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GM North America Chairman Robert Lutz: Lutz Free Wheelin’

Since starting his career at General Motors in 1963, Robert Lutz has logged time in top posts at every major …

Since starting his career at General Motors in 1963, Robert Lutz has logged time in top posts at every major U.S. manufacturer as well as BMW. In 2001, he returned to GM, where he is now chairman of GM North America. CE recently spoke to Lutz about U.S. auto industry competitiveness, GM’s revival and electric cars-and, of course, his own favorite ride.

Domestic automakers are once again in a tailspin involving various factors-legacy costs, manufacturing, globalization. What will it take to pull out of this secular spiral?

We are actually larger outside the U.S. than we are in the U.S. and operating at impressive growth rates in other parts of the world, such as Latin America, Russia and China. But you hit on some of the factors affecting the U.S. market. You cannot compete with automakers like Toyota and Honda with a disadvantage of almost $2,000 per car of legacy costs. Either you try to operate at equal profitability and be overpriced or you are pricecompetitive, which means your margins are compressed. It’s a penalty you can’t live with. But I believe that there is now a realization on the part of our union work force that we cannot really reestablish our competitive position as long as we’re fighting this very substantial cost disadvantage.

A second factor exposed in a recent book by John B. Taylor, a former Deputy Secretary of Treasury, involves Japanese currency manipulation.

When we complained about the manipulation of the currency in Washington, the administration would say, “We wish we could do something about that.” It now turns out that it was aided by the administration to turn the Japanese economy into a reliable bulwark, stemming the tide of forces hostile to us in the Far East. Taylor goes so far as to say, “We basically threw U.S. industry under the bus, but it was worth it. You can’t please everyone.”

What about internal factors?

GM once had more than 50 percent market share. As markets become fully open and competitive, market share inevitably erodes. If our experience is like the experience of other formerly dominant manufacturers in their home markets, it will probably stabilize at about one-quarter of the market. Volkswagen used to have 60 percent of Germany, now they’re down to about 20 percent. For some 20 years, GM has been in an almost constant process of reorganization.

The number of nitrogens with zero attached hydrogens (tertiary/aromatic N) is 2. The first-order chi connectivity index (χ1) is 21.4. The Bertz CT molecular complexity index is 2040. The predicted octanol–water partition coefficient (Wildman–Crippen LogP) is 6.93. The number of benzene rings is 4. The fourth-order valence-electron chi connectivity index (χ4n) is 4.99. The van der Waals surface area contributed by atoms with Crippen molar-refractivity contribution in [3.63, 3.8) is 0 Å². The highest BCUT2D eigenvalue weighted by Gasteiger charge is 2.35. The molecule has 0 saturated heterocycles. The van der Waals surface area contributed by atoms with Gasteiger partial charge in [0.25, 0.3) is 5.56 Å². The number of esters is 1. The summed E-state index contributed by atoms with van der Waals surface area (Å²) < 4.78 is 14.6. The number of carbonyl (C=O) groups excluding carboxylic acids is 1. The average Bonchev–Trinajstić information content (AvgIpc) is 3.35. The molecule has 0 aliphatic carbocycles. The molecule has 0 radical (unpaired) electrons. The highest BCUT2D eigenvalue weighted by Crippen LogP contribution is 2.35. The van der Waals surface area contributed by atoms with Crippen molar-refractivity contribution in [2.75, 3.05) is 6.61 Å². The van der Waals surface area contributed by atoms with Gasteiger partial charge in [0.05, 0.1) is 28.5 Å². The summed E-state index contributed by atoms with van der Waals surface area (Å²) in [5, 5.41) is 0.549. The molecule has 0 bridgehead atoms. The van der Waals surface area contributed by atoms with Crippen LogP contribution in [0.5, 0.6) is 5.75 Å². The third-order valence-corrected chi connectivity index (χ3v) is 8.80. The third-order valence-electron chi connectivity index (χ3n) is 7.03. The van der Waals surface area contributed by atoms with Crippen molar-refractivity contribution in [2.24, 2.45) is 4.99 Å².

Why couldn’t we [have gone faster]? Organizations are like organisms, which is why the word is similar. You can’t whack it all at once or the place comes to a grinding halt. It has to be an evolutionary process. That process probably preoccupied senior management so much that we may have taken our eye off the ball when it came to doing fully competitive vehicles. That part of the equation had nothing to do with legacy costs or cost advantage. It was us.

When will we see GM in fighting trim?

We are in fighting trim. But we are now extremely lean and focused on best-in-class product. For example, the Pontiac Solstice and the Saturn Sky are today the world’s best-selling two-seat sport roadsters and completely sold out. Pontiac sold this concept car at the ’02 Detroit show. It was met with great enthusiasm. We targeted bringing it to market at a base price of under $20,000. Everybody said, “Impossible.” Three years later, we had finished cars at a base price of $19,995. It is now a best-selling vehicle of its type by a wide margin, and it hasn’t even been introduced in all markets yet. That’s an example of a segment where GM had no presence and now arguably dominates.